Sunday, 22 January 2012

The Eye of the World - Chapters 35-39

In this section, the heroes score some victories, and things are finally looking up!

The reader can't help but feel relief when the boys finally reach Caemlyn. The Queen's Blessing provides more than just shelter and refuge, the innkeeper and Ogier allow Rand to finally trust someone again. Rand needed some way to bolster himself, as Mat has become a fun-sucking paranoid. The paranoia has helped them get this far by avoiding pursuers through caution. Could they have made it this far without Mat's mistrust? It can't get them much further, as Mat has confined himself to his bed. Mat's bleak outlook helps drive Rand to confide in the Ogier. Mat’s grim readiness to quit serves as a means to show Rand's ability to be patient and caring, and to reaffirm his determination not to give in. I can't help but feel this ability is key to the Last Battle. With the burden of his plight shared, Rand seems to find enough emotional support to gather his strength and maintain hope that Moiraine is still coming, and has the others safe with her.

Adding to the reader's feeling that things are looking up, we learn that Thom may not be dead after all, and are led to believe that Andor's Queen Morgase is a good ruler, and that Caemlyn will provide refuge from the dangers they’ve encountered on the road. The Ogier provides some comic relief, which has been in short supply since Baerlon. We certainly haven’t had so much of it in such a short time.

The rescue of Perrin and Egwene provides more uplifting action. Instead of a grim race to survive a Trolloc attack, we see some deserving comeuppance laid upon on the Whitecloaks. Justice, and a happy reunion make for a pleasant counterpoint to the grimness of the long flight across Andor.  

When we are first told about Queen Morgase, all expectations are that she is good, and may even be a source of aid, even indirectly though her fairness towards her subjects. Later, we learn that her links to Aes Sedai are undermining her rule, and she’s been unfair to Thom, choosing the side of the Aes Sedai over her rumoured lover. Which of these expectations is the reader most likely to believe? Is she a good ruler with some bad influences, or is she an Aes Sedai apologist with some good attributes? I think first impressions will usually stick with the reader, and being presented as a wonderful Queen before revealing her potential entanglements will significantly affect the reader’s feelings towards her.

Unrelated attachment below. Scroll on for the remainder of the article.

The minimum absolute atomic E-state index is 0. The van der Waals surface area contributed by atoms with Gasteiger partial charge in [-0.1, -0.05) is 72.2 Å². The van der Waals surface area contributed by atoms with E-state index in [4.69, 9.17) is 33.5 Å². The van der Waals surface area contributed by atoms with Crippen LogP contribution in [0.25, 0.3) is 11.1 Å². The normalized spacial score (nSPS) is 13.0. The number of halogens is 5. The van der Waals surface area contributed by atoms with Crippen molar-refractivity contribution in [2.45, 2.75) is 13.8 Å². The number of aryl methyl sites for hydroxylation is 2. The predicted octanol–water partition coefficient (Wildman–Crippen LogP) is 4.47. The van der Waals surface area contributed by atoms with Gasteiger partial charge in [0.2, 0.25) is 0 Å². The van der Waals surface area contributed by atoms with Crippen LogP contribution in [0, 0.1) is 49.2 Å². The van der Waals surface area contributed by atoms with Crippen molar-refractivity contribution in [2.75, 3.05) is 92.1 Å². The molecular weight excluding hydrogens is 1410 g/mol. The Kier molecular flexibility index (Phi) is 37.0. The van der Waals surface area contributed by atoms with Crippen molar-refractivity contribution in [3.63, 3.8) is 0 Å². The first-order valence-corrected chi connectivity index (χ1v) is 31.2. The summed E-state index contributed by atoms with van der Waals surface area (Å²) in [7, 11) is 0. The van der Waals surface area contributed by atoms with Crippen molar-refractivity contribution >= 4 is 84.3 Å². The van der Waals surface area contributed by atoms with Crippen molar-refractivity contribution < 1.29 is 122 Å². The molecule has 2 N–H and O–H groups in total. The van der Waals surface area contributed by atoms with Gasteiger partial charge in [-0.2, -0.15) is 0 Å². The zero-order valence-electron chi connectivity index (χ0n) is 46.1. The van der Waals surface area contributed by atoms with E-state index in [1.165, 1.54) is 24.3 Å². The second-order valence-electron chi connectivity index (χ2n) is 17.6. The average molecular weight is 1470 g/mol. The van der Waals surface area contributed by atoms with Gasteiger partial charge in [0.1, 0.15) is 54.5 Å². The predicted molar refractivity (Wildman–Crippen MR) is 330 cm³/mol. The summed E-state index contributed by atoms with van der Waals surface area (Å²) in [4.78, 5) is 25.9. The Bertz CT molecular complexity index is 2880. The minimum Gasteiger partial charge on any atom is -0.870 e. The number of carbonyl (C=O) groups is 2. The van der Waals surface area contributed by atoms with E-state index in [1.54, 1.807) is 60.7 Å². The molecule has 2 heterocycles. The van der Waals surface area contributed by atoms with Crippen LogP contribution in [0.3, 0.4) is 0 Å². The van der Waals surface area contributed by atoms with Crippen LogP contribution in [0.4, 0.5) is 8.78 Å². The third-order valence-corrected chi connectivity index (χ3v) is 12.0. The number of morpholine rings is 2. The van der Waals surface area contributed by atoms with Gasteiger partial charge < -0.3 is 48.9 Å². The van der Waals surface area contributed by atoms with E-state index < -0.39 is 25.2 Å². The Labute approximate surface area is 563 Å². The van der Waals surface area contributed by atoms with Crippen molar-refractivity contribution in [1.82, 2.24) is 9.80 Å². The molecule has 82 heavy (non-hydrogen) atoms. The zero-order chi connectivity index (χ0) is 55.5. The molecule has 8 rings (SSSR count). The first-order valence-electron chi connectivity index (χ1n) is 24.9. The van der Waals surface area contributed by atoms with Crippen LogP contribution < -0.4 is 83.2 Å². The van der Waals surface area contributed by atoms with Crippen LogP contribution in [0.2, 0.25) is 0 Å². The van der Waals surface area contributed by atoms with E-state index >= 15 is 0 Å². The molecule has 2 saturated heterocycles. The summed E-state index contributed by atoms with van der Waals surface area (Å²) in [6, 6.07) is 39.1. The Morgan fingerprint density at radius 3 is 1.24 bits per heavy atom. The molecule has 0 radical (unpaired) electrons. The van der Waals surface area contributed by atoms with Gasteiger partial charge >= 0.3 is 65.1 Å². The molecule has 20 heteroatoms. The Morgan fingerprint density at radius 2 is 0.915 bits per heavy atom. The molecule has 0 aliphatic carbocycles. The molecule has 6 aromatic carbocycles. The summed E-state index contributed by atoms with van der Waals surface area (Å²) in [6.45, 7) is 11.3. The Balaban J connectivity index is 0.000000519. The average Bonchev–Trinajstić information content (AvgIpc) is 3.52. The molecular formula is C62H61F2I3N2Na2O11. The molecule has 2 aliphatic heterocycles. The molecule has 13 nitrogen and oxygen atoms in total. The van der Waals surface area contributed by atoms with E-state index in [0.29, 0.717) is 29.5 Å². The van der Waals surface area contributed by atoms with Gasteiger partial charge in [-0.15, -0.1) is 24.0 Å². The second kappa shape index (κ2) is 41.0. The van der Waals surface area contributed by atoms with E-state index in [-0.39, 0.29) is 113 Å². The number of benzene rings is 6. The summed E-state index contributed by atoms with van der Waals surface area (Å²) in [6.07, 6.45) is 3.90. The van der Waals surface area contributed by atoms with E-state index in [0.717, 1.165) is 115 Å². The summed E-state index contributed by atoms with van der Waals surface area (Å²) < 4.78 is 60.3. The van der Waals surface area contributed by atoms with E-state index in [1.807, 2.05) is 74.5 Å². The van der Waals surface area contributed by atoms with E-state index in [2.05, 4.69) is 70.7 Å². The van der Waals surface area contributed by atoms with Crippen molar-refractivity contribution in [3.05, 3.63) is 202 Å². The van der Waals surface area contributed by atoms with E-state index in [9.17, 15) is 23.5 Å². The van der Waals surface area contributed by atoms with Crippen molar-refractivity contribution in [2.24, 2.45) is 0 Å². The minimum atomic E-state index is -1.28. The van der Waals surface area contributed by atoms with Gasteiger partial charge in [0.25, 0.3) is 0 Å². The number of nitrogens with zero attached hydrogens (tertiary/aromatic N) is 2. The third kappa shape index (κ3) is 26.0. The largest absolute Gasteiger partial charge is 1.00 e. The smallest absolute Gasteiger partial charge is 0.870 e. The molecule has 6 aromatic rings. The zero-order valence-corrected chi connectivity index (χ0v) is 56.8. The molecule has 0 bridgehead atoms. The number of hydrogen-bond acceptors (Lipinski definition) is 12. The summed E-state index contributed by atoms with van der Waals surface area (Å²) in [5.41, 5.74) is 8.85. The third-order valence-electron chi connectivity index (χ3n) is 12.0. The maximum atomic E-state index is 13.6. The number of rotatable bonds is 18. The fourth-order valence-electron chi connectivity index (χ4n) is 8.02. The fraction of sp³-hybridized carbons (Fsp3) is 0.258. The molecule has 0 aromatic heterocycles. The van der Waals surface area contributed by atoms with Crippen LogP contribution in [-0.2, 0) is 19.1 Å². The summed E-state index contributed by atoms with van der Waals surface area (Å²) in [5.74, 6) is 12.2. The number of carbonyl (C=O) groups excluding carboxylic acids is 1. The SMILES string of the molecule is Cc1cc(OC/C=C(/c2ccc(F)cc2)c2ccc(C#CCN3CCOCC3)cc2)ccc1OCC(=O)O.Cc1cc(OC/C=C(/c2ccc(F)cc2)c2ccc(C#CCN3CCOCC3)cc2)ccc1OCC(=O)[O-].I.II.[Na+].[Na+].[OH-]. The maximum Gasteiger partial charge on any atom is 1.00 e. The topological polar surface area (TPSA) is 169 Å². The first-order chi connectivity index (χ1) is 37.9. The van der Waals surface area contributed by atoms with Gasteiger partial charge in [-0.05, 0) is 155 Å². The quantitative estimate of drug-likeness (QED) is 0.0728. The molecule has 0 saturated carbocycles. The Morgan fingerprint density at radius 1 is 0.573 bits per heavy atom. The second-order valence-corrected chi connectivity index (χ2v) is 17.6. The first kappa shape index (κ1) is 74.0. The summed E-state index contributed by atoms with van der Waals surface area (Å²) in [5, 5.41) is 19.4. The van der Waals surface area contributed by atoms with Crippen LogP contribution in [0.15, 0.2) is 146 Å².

Similarly, presenting Elaida as a source of discord in the city heavily influences perceptions of her, even if you haven’t read New Spring yet. She could hand Rand the solution to all his problems on a silver platter, and the reader would still have misgivings about her.
Another oblique reference from New Spring, Rand has read the ancient book Essays of Willim of Maneches, which Moiraine has also studied in New Spring (though spelled slightly differently). Moiraine has a formal education, Rand’s is self-made. For a country bumpkin, Rand has made good use of the limited tools at his disposal, and as result, he may be better equipped for some of the tasks ahead of him that others would consider above his station. The idea that merit and ability, not station of birth, should be the determinants in who is empowered to take action or to make decisions will come back frequently.
In Caemlyn, Ba’alzamon is down to his most subtle and weak servants, mere rats, as the last tools at his disposal to find the boys. He must be angry.
The Ways are introduced briefly, as a matter of making Loial’s later reference to them more believable. He’s talked about his knowledge of them twice already. When he hands the group a solution to their later problem, it’ll be easier to accept.